How 'Toys That Made Us' reunited the feuding creators of the Ninja Turtles

One moment in 'Toys That Made Us' captures pop culture history in the reunion of Kevin Eastman and Peter Laird.


Anyone who’s ever daydreamed of kicking it with the Teenage Mutant Ninja Turtles may be shell-shocked to learn its creators haven’t always gotten along. Kevin Eastman and Peter Laird, two misfit best friends and comic book creators who took pop culture by storm have been split for nearly two decades. And it took Netflix’s The Toys that Made Us to finally put them in the same room again.

For the documentary series creator Brian Volk-Weiss, it was an experience unlike any other.

“It’s what I like to call a Forrest Gump situation,” he tells Inverse. “You’re there in a moment in history.”

Now streaming on Netflix, the first episode of The Toys That Made Us Season 3 explores the history of the Teenage Mutant Ninja Turtles; from its origins as a gritty, underground comic book, to the number one children’s cartoon and toy line from Hong Kong manufacturer, Playmates. There have been a half-dozen cartoons and a handful of movies that have grossed over $1 billion at the worldwide box office. The 2012 reboot series alone took in $475 million in merchandise sales.

But the sky-high success led to turmoil for Eastman and Laird, both of whom saw their prosperity differently.

“One of them perceived the Turtles to be this amazing, one out of a thousand hit, shepherd it minute-to-minute guy,” Volk-Weiss says. (That was Laird.) “The other guy was, The first time I went with anything, I knocked it out of the park. I bet I can knock other things out of the park too.” (That was Eastman.) “There’s a nice age gap between Peter and Kevin. They were in different places in their lives when success hit.”

Peter Laird, co-creator of the Teenage Mutant Ninja Turtles, in the third season of 'The Toys That Made Us.'


TMNT’s success also took time away from what brought the two together in the first place: making comic books. Ultimately, running a multi-million business got in the way of the one thing that originally brought these two friends together.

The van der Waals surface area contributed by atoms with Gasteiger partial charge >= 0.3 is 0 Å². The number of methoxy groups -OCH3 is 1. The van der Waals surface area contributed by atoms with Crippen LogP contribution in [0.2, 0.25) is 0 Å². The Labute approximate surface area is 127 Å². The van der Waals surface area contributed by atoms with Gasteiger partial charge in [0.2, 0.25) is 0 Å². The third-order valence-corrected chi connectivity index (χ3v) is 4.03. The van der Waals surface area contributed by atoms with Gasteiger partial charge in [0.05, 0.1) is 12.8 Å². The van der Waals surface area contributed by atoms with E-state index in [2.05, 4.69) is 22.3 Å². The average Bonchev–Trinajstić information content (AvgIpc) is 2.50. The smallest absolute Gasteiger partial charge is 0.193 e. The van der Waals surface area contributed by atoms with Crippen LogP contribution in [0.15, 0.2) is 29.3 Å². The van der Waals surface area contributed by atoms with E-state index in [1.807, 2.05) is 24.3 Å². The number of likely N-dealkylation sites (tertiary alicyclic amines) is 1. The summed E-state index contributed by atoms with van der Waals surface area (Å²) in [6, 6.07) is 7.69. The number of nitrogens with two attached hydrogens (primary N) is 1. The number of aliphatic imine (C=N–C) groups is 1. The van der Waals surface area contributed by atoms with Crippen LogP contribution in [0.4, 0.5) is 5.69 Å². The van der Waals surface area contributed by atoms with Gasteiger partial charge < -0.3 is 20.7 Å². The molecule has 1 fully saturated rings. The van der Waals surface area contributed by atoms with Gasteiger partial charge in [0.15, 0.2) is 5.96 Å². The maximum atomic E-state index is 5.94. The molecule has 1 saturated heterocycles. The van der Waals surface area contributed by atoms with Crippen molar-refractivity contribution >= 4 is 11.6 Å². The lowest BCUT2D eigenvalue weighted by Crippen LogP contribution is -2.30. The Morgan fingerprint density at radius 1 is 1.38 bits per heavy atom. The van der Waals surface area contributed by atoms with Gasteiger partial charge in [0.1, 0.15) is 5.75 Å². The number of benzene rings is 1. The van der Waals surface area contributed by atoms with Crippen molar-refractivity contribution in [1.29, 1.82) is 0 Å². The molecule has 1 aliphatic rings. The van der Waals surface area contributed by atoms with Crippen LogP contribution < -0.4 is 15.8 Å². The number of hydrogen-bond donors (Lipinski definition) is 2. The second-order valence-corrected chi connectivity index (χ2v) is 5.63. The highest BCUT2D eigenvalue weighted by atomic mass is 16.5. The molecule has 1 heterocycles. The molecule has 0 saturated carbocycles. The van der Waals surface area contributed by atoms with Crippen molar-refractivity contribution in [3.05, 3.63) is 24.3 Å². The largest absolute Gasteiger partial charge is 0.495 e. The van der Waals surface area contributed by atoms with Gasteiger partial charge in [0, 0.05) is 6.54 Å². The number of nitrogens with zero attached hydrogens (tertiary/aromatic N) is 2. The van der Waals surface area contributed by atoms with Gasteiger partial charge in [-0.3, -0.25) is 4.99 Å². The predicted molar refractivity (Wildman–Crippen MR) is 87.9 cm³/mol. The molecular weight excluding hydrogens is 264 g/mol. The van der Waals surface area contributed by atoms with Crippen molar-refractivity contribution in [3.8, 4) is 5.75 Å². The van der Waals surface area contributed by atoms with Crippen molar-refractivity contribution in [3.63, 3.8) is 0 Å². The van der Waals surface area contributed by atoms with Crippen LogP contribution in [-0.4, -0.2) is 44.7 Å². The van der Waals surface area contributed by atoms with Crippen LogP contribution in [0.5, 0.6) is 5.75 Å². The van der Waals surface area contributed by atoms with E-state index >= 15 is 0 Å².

“It wasn’t any one thing [that split them] but those things added up,” Volk-Weiss says. “Things took a toll on the relationship.”

The straw that broke the turtle’s shell came in 1996, during preproduction of the live-action reboot series, Ninja Turtles: The Next Mutation. As owners of the property, Eastman and Laird had to sign off on a new concept invented by the producers: Venus de Milo, the first female Ninja Turtle. While Eastman saw potential, Laird was against it.

“It was the biggest disagreement we’d ever had,” Eastman recounts in the series.

Original concept art for the Ninja Turtles, but Kevin Eastman and Peter Laird.


Eventually Laird yielded, but it was all for naught. The show flopped hard with critics and audiences, and was canceled after just one season. Not long after, Eastman surrendered his rights to the franchise to Laird, which marked the official divorce from his friend and professional partner.

“I wish things had been different,” laments Laird in the documentary. “I wish we had remained as tight as we had been in the early days.” 

Laird continued to shepherd the franchise through new cartoons (and new toys), until Viacom came knocking. In 2009, he sold the Turtles to the media conglomerate for $60 million, and the Turtles continue to thrive under the Nickelodeon brand. Though Eastman “got nothing,” he continues to act as consultant on the new movies, shows, and wrote several volumes of the reboot comic under IDW.

Kevin Eastman, also creator of the Ninja Turtles who surrendered his rights to the franchise to Laird in the late '90s.


But Laird and Eastman hardly, if ever, saw each other. It wasn’t until The Toys That Made Us Season 3 brought them back together, in the same New England neighborhood where they first sketched out a turtle with nunchucks. A reunion that only happened after ceaseless “begging, pleading, and crying.”

“We convinced Kevin to get on an airplane to fly back to the Mirage Office,” says Volk-Weiss. “He had not been to Mirage in years and he had not written or inked or penciled with Peter in over twenty.”

It wouldn’t be the first time the two had been in the same room. They did meet one other time, “and from what I heard it was not an intimate encounter,” says Volk-Weiss. “It was in a big room an it was awkward and weird and they didn’t get to talk.” The Toys That Made Us was an opportunity for two former friends, both responsible for countless people’s childhoods around the world, to finally talk and hang out. The episode ends with Eastman and Laird once again drawing the Ninja Turtles like they used to.

“You feel blessed to be in a situation where you see stuff like that,” says Volk-Weiss. “You’re at a moment in history.”

The Toys That Made Us Season 3 is streaming now on Netflix.

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